Reef’s fu­ture in our hands

Peo­ple power key to sav­ing our Great Bar­rier Reef

Daily Mercury - - PEOPLE | BABIES - Brand In­sights is spon­sored con­tent

“The Great Bar­rier Reef is still great, but it’s fac­ing some chal­lenges that we need to deal with. The Reef is still here, we can still save it” PRO­FES­SOR OVE HOEGH-GULDBERG

AUS­TRALIA’S best-known icon and one of the seven nat­u­ral won­ders of the world, the Great Bar­rier Reef is home to a breath­tak­ing ar­ray of wildlife in­clud­ing whales, dugongs, ma­rine tur­tles and more than 1600 species of fish.

But their home – our Reef – is fac­ing grow­ing pres­sure from cli­mate change, poor wa­ter qual­ity and crown-ofthorns starfish.

This is why peo­ple across Queens­land are step­ping up and tak­ing ac­tion.

Farm­ers, com­mu­ni­ties, in­dus­try sec­tors, re­gional nat­u­ral re­source man­agers, sci­en­tists, rangers and gov­ern­ments are us­ing the best avail­able science and work­ing to­gether to im­prove the health of the Great Bar­rier Reef.

Here’s how the work of many is work­ing:


The best minds in science are re­search­ing so­lu­tions to com­bat the ef­fects of cli­mate change, the sin­gle big­gest threat to the health of the Great Bar­rier Reef, while the world works on re­duc­ing cli­mate change im­pacts.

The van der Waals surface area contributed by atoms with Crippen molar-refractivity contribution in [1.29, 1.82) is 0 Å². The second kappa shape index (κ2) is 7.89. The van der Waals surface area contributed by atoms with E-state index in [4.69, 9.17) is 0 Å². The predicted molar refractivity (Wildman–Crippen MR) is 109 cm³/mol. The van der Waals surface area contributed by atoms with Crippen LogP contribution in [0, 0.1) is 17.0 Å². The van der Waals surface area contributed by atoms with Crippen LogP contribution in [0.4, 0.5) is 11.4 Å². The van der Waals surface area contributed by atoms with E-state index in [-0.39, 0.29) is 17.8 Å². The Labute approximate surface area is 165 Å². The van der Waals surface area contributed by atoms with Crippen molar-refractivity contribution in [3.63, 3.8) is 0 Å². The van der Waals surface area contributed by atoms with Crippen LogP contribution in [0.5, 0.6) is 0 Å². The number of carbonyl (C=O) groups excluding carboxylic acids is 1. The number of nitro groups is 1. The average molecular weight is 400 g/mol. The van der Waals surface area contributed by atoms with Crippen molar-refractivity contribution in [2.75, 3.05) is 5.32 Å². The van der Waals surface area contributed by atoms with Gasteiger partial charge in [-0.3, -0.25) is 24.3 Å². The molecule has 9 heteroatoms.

Farm­ers are op­ti­mis­ing their fer­tiliser use and re­duc­ing farm run-off to im­prove wa­ter qual­ity in lo­cal water­ways and on the Reef. This in turn re­duces out­breaks of the coral-eat­ing crown-of-thorns starfish, which feed on the nu­tri­ents in fer­tilis­ers.


Gra­ziers are chang­ing their farm­ing prac­tices and restor­ing ero­sion-caus­ing gul­lies and stream­banks to re­duce the flow of coral-smoth­er­ing sed­i­ments into Reef waters.


Reef rangers, in­clud­ing Queens­land In­dige­nous Land and

Sea Rangers and Field Man­age­ment Pro­gram Rangers, work ev­ery day to look af­ter the Great Bar­rier Reef. From tag­ging tur­tles to clean­ing shore­lines, rangers are on the front line, pre­serv­ing the won­der of the Reef for fu­ture gen­er­a­tions.


Con­ser­va­tion­ists, sci­en­tists and tra­di­tional own­ers work to­gether to mon­i­tor and pro­tect ma­rine tur­tle species on the Great Bar­rier Reef and along the length of Queens­land’s coast­line. On Raine Is­land, the world’s largest re­main­ing green tur­tle nest­ing pop­u­la­tion is be­ing helped by re­shap­ing the nest­ing beach that keeps tur­tle eggs safe from tidal in­un­da­tion. Look­ing af­ter the wa­ter qual­ity in More­ton Bay also sup­ports the Reef tur­tles, 20,000 of which reg­u­larly travel to feed in this re­gion.


Sci­en­tists are mon­i­tor­ing and mod­el­ling the changes in land man­age­ment and how that im­pacts Reef wa­ter qual­ity. They’re work­ing along water­ways up and down the Queens­land coast, so that the health of the Reef can be con­tin­u­ally im­proved.

PRE­CIOUS: Pro­fes­sor Ove Hoegh-Guldberg, di­rec­tor of The Uni­ver­sity of Queens­land’s Global Change In­sti­tute (above); and (above right) a snorkeller swim­ming with a tur­tle near Lady El­liot Is­land on the Great Bar­rier Reef.

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